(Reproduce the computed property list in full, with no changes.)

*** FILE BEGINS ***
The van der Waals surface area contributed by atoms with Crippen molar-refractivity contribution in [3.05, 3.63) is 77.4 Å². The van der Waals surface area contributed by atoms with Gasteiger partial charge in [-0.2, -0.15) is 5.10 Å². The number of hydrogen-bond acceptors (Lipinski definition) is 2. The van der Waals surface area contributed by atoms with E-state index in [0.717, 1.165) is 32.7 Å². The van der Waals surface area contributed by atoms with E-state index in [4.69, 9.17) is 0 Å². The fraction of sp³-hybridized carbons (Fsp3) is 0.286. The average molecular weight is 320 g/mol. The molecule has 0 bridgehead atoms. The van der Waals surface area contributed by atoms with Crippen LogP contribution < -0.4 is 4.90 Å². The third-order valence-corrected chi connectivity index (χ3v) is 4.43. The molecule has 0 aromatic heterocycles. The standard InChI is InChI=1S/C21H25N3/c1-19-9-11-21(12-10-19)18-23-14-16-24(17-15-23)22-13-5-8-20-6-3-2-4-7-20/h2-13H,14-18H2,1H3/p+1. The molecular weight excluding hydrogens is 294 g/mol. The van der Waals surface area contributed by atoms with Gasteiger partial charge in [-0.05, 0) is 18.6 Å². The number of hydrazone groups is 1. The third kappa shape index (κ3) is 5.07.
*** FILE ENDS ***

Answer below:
The van der Waals surface area contributed by atoms with Crippen molar-refractivity contribution in [3.05, 3.63) is 77.4 Å². The van der Waals surface area contributed by atoms with Gasteiger partial charge in [-0.2, -0.15) is 5.10 Å². The number of hydrogen-bond acceptors (Lipinski definition) is 2. The van der Waals surface area contributed by atoms with E-state index in [0.717, 1.165) is 32.7 Å². The van der Waals surface area contributed by atoms with E-state index in [4.69, 9.17) is 0 Å². The fraction of sp³-hybridized carbons (Fsp3) is 0.286. The average molecular weight is 320 g/mol. The molecule has 0 bridgehead atoms. The van der Waals surface area contributed by atoms with Crippen LogP contribution < -0.4 is 4.90 Å². The third-order valence-corrected chi connectivity index (χ3v) is 4.43. The molecule has 0 aromatic heterocycles. The standard InChI is InChI=1S/C21H25N3/c1-19-9-11-21(12-10-19)18-23-14-16-24(17-15-23)22-13-5-8-20-6-3-2-4-7-20/h2-13H,14-18H2,1H3/p+1. The molecular weight excluding hydrogens is 294 g/mol. The van der Waals surface area contributed by atoms with Gasteiger partial charge in [-0.05, 0) is 18.6 Å². The number of hydrazone groups is 1. The third kappa shape index (κ3) is 5.07.